The Long Tail of Economics
Looking back over some of my recent posts, I’m seeing a recurring pattern with the mention of Wired. Seems I’ve rediscovered what I knew to be a great source in times past. This time, it’s Wired’s article on The Long Tail, which is actually a reference to the “obscure” content that isn’t all that popular in a store’s inventory. The fact that it isn’t as popular, though, doesn’t mean that it doesn’t generate sales.
With newer stores that don’t deal with physical inventories (or, at least, not in the same way as brick-and-mortar stores do), it’s been found that this “long tail” of inventory actually generates at least as many sales in total as the “popular” inventory. Sure, each item may only sell a few dozen or even only a few, but there are thousands and thousands of them and they add up to a very large chunk together. Amazon, iTunes, Netflix… all of these have found that their less popular content is at least as profitable as the mainstream “hit” content.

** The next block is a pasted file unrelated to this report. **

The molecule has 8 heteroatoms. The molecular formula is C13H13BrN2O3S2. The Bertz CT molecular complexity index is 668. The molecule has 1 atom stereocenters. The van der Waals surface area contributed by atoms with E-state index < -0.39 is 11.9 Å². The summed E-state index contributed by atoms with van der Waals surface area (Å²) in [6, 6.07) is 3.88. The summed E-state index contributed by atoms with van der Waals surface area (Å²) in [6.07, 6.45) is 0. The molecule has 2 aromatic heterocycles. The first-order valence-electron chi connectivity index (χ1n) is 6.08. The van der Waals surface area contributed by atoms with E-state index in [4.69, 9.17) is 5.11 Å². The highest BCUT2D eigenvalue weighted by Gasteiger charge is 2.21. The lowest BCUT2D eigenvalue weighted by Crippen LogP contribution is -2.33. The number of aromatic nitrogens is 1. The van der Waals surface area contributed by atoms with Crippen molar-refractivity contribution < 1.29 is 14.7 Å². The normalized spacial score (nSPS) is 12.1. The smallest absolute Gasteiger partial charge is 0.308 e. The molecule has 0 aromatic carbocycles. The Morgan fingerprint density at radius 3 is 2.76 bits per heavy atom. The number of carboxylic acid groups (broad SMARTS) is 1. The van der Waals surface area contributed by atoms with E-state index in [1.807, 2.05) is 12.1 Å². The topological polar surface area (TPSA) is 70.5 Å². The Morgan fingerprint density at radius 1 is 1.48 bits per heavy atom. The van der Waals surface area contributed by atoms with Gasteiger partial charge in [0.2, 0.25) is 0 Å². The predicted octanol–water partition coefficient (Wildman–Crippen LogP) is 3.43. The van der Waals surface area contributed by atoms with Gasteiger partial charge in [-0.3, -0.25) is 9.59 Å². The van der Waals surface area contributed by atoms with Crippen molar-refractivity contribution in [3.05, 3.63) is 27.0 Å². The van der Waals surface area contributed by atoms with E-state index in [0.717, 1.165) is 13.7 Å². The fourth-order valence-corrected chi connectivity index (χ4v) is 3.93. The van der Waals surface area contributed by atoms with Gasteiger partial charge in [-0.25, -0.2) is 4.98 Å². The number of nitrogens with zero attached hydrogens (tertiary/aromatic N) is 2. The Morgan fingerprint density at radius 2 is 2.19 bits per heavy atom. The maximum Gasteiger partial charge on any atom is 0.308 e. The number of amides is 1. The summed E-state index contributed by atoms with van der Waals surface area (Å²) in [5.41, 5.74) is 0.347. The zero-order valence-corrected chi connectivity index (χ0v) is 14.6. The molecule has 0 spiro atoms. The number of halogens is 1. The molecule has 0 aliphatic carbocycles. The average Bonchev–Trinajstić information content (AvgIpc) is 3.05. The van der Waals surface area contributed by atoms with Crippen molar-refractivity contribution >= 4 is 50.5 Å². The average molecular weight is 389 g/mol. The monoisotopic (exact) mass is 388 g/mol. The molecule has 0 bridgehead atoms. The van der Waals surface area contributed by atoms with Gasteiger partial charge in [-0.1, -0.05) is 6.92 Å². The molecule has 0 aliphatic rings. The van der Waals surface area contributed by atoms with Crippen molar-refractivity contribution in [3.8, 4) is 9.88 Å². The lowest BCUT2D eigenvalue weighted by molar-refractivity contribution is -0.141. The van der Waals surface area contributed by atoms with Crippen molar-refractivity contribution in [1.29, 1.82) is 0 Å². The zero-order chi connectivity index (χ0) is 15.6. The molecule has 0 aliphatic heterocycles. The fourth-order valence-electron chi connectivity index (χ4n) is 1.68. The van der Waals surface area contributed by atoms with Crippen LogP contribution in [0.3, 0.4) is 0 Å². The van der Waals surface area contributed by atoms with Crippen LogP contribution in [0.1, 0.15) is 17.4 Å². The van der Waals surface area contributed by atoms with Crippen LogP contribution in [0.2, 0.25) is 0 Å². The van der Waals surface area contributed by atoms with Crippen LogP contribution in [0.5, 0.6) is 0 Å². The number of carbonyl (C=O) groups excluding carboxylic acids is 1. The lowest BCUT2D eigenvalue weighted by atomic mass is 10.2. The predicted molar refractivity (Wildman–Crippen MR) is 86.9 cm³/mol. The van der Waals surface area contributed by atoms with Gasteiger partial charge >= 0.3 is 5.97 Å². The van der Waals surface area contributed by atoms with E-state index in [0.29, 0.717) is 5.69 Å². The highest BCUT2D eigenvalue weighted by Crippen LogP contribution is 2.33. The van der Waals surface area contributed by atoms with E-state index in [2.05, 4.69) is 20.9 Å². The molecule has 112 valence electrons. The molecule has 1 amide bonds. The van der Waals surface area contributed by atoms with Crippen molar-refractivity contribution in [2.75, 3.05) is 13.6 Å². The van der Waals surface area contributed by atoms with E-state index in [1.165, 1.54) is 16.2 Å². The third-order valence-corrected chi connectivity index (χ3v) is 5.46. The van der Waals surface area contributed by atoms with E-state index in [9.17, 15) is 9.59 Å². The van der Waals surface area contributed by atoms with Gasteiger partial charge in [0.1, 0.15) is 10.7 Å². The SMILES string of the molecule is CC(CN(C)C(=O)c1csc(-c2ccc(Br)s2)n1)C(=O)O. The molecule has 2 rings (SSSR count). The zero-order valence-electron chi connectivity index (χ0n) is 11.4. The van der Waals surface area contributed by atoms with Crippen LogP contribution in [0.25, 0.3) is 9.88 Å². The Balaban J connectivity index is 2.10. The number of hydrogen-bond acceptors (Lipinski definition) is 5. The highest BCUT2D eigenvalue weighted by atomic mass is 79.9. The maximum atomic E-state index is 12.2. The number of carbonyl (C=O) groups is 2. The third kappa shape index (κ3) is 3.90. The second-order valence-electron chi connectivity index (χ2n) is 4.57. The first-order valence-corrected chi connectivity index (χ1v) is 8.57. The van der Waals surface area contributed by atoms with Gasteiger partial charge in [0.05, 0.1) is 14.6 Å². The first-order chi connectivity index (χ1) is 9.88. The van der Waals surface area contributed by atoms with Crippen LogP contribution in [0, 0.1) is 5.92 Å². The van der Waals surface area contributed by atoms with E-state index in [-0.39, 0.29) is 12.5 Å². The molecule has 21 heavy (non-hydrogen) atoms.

The article is a good read on some of the economics that are running behind the scenes here. In the future, maybe we won’t have to worry about “out of print” books or not being able to easily get hold of that obscure import album from your favorite band.
Posted Friday December 31, 2004 in Miscellaneous by Chris Curtis
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